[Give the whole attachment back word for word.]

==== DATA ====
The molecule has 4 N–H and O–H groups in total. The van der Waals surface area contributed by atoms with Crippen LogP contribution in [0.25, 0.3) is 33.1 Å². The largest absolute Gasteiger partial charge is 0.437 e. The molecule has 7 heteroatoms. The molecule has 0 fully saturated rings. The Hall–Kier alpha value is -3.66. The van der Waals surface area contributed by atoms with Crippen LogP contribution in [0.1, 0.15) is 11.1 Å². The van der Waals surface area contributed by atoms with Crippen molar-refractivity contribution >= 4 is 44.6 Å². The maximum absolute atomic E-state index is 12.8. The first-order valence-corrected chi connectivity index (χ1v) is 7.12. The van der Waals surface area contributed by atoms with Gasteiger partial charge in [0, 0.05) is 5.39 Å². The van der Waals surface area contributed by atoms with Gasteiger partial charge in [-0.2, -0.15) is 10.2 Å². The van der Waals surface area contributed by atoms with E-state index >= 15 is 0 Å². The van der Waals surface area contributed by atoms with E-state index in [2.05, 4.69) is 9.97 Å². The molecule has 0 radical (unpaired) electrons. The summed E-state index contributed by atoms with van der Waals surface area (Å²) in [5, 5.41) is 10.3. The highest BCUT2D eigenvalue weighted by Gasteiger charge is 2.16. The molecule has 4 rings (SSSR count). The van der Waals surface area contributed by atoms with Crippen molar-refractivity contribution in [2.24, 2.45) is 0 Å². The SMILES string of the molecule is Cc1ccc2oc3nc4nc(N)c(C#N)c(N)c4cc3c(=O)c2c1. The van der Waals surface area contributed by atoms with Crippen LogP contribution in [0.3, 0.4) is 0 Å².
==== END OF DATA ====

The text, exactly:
The molecule has 4 N–H and O–H groups in total. The van der Waals surface area contributed by atoms with Crippen LogP contribution in [0.25, 0.3) is 33.1 Å². The largest absolute Gasteiger partial charge is 0.437 e. The molecule has 7 heteroatoms. The molecule has 0 fully saturated rings. The Hall–Kier alpha value is -3.66. The van der Waals surface area contributed by atoms with Crippen LogP contribution in [0.1, 0.15) is 11.1 Å². The van der Waals surface area contributed by atoms with Crippen molar-refractivity contribution >= 4 is 44.6 Å². The maximum absolute atomic E-state index is 12.8. The first-order valence-corrected chi connectivity index (χ1v) is 7.12. The van der Waals surface area contributed by atoms with Gasteiger partial charge in [0, 0.05) is 5.39 Å². The van der Waals surface area contributed by atoms with Gasteiger partial charge in [-0.2, -0.15) is 10.2 Å². The van der Waals surface area contributed by atoms with E-state index >= 15 is 0 Å². The van der Waals surface area contributed by atoms with E-state index in [2.05, 4.69) is 9.97 Å². The molecule has 0 radical (unpaired) electrons. The summed E-state index contributed by atoms with van der Waals surface area (Å²) in [5, 5.41) is 10.3. The highest BCUT2D eigenvalue weighted by Gasteiger charge is 2.16. The molecule has 4 rings (SSSR count). The van der Waals surface area contributed by atoms with Crippen molar-refractivity contribution in [2.24, 2.45) is 0 Å². The SMILES string of the molecule is Cc1ccc2oc3nc4nc(N)c(C#N)c(N)c4cc3c(=O)c2c1. The van der Waals surface area contributed by atoms with Crippen LogP contribution in [0.3, 0.4) is 0 Å².